Gm to Stop Rainier Production, Commodore to Land in US Shores

by : Noah Scott

General Motors has recently announced the ending of its Buick Rainier production which is only made at its truck plant on West Stroop Road. GM, through its spokeswoman Karen Johnson has assured workers that the stoppage of Rainier production will not result in layoffs or closure of the plant. "The corporation still feels very positively about the work force here in Moraine. This is strictly a marketing decision."

The Buick Rainier is a midsize sport utility vehicle and comprised about 2.5% of Moraine plant's total 2007 model year volume said Mike Glinski the plant manager in a letter sent to plant employees, Monday evening. The mentioned percentage totals to 5,000 Rainiers that is a small number compared to the 229,000 vehicles produced by the plant in 2006.

"That means that the Rainier volume accounts for about one vehicle an hour of our volume. We plan to make up for the lost volume by adjusting our schedule and increasing production of the other models we build," Glinski said in his letter. He also added, "While the news about the Rainier is disappointing, there is going to be no impact on our plant."

The production of the Rainier will continue at the end of the 2007 model year and as always will be equipped with only the best quality auto parts like the popular said Johnson and she also added that she still doesn't know how many additional models the plant will produce. "The dealers are being asked to put in their final orders."

Willie Thorpe, chairman of the International Union of Electronic Workers-Communication Workers of America Automotive Conference Board with about 2,000 hourly workers at the Moraine plant said that workers should not worry the Rainier since the plant have great product lineups. "We should be bale to hold our own on that one. The volume of the Rainier wasn't that great."

The plant will still continue producing American SUV like the GMC Trailblazer and Trailblazer SS, the GMC Envoy and Envoy Denali, Saab 9-7x and the Isuzu Ascender. The only special thing about the Rainier is the fact that it was the first truck or SUV sold with Buick nameplate in decades. "I hate to see them leave the business," said Thorpe.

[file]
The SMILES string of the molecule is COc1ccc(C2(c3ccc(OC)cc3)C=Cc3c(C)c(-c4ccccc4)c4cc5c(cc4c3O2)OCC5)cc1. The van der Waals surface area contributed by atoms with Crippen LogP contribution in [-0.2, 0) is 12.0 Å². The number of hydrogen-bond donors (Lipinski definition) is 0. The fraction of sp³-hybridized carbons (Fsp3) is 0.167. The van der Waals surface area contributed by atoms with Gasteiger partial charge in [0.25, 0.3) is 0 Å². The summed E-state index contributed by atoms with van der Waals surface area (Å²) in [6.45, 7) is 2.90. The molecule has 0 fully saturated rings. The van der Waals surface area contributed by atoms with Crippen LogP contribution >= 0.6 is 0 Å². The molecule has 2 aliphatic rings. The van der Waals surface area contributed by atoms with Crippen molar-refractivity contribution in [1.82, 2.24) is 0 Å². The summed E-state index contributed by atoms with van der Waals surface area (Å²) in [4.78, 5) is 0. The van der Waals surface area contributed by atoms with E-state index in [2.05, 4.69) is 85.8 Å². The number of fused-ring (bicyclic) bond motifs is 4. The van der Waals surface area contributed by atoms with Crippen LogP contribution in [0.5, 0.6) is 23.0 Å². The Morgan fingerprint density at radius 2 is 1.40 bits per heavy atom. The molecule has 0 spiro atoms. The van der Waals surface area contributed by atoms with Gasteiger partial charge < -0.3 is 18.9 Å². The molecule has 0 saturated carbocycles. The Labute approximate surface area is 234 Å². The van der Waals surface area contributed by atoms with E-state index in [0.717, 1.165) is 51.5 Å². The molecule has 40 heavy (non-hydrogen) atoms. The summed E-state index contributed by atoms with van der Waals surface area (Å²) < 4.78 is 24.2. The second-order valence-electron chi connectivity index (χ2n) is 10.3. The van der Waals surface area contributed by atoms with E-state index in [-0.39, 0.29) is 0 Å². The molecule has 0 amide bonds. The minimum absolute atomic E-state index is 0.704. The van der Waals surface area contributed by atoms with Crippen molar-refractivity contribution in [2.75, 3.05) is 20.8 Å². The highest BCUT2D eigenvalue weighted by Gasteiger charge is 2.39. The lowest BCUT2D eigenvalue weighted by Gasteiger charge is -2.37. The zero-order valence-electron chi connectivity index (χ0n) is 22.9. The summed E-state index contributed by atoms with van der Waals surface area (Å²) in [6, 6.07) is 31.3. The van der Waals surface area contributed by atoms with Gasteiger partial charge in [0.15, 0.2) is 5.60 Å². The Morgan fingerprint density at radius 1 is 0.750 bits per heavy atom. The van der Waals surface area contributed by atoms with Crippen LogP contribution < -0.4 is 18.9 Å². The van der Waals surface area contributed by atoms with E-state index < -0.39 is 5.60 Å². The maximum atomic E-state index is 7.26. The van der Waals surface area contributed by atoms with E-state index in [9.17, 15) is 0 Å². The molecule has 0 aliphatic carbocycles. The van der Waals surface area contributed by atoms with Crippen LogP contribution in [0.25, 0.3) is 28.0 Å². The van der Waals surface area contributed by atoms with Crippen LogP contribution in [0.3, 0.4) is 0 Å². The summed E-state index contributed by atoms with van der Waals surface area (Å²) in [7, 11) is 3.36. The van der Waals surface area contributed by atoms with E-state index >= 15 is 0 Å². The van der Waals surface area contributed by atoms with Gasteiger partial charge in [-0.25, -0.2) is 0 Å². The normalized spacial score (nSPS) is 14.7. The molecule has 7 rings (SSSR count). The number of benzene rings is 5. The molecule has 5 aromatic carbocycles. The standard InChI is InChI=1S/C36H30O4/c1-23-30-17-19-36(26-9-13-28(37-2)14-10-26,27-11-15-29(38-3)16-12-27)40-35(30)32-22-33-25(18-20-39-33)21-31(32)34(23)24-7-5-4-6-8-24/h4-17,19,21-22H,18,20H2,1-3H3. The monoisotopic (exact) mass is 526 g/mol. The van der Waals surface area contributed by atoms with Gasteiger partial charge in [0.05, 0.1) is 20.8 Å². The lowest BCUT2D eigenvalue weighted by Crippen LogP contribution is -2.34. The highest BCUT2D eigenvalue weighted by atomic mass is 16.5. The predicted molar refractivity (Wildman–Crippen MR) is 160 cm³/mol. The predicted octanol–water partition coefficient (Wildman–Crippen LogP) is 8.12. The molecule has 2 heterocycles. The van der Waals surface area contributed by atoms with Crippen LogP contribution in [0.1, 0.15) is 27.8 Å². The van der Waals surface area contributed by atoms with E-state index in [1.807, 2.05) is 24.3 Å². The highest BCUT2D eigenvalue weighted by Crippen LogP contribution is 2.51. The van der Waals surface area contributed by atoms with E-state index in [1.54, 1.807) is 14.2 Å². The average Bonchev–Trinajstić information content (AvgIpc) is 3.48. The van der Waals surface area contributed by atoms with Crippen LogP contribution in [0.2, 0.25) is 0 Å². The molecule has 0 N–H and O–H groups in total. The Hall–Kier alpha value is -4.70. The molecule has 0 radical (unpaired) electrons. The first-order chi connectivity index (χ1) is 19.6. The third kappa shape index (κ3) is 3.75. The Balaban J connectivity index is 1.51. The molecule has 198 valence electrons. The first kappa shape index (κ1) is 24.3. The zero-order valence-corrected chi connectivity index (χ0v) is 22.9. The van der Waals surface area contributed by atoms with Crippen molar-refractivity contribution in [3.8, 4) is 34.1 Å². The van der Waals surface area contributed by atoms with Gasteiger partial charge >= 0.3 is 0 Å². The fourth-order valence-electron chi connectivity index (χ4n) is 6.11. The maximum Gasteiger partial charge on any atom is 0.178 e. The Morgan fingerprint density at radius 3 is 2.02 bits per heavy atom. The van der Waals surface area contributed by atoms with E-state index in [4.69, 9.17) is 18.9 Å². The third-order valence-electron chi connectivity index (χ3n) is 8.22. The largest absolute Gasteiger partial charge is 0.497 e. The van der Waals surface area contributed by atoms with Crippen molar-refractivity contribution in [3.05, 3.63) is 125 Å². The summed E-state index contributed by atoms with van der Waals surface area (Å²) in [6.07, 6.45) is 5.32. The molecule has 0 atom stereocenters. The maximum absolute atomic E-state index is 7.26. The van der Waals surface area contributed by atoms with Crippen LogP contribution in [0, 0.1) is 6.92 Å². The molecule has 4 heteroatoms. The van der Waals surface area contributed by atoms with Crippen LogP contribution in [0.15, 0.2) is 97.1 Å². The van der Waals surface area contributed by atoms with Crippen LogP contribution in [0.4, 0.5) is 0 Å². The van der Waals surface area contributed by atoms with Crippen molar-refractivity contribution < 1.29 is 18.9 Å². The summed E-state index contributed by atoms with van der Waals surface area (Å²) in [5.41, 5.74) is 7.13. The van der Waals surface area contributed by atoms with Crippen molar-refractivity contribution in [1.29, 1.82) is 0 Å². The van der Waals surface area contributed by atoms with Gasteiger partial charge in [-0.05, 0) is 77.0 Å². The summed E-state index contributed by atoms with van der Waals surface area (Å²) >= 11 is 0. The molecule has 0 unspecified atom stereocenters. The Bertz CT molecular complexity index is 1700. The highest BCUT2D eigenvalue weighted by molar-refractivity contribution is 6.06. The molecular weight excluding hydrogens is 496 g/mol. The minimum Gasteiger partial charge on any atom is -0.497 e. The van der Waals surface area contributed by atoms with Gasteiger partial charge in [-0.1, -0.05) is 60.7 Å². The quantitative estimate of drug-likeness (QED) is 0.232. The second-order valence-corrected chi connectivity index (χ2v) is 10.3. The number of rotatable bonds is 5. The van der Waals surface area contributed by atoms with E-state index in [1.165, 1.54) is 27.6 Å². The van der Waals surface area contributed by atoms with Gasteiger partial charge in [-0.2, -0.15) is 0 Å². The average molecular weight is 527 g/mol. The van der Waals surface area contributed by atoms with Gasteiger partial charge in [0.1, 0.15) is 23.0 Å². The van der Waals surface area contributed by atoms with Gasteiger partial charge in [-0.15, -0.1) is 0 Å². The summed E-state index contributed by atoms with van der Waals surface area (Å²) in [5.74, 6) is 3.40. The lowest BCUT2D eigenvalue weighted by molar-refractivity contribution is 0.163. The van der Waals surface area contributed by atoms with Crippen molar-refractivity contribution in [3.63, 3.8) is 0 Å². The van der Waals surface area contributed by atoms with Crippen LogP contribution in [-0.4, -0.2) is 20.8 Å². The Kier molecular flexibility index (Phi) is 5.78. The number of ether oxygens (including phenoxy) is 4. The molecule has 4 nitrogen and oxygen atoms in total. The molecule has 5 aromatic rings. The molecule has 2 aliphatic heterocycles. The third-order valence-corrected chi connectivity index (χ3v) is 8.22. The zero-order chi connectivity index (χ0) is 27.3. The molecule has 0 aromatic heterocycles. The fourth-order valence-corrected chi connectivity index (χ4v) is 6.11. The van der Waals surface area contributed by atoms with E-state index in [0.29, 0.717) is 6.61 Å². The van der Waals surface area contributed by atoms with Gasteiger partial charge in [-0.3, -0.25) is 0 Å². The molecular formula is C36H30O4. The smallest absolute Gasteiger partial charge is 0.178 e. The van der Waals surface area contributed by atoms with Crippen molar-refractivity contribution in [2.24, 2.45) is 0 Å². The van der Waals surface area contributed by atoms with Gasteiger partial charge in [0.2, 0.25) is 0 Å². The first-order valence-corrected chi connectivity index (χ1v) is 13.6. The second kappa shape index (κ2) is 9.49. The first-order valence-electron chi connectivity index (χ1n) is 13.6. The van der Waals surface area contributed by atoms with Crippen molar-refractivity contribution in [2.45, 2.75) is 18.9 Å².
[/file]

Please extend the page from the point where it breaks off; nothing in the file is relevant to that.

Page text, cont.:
While workers at Moraine are distressed about the stoppage of Rainier production, South Australia's workers on the other hand are rejoicing. SA Deputy Premier Kevin Foley has welcomed a new Holden export announcement that is despite the fact that the company ruled out the return of its third shift at its Adelaide assembly plant.

The Australian made Commodores are to be exported to the United States as Pontiac G8s. It should be noted that almost fourteen hundred jobs were lost when Holden reduced its Adelaide plant to two shifts last year.

According to Foley the deal is good news for workers. "We want General Motors Holden to continue to grow and be a stable long-term employer in South Australia." He also added that the automakers decision will guarantee a long-term stability and security for General Motors and thousands of South Australians that are employed in the automotive industry.

Holden Chairman Denny Mooney commented that the deal will only secure existing jobs. "If you look at 95% o four plants around the world, they operate on a two shift mode. Not just us, if you looked at the industry in general." He further said, "You know, some of our other operations like an engine operation or a machining operation you can run 24 hours a day, it's very difficult on an assembly plant so a third shift is not an option going forward. We want to be chasing volume on a two-shift operation."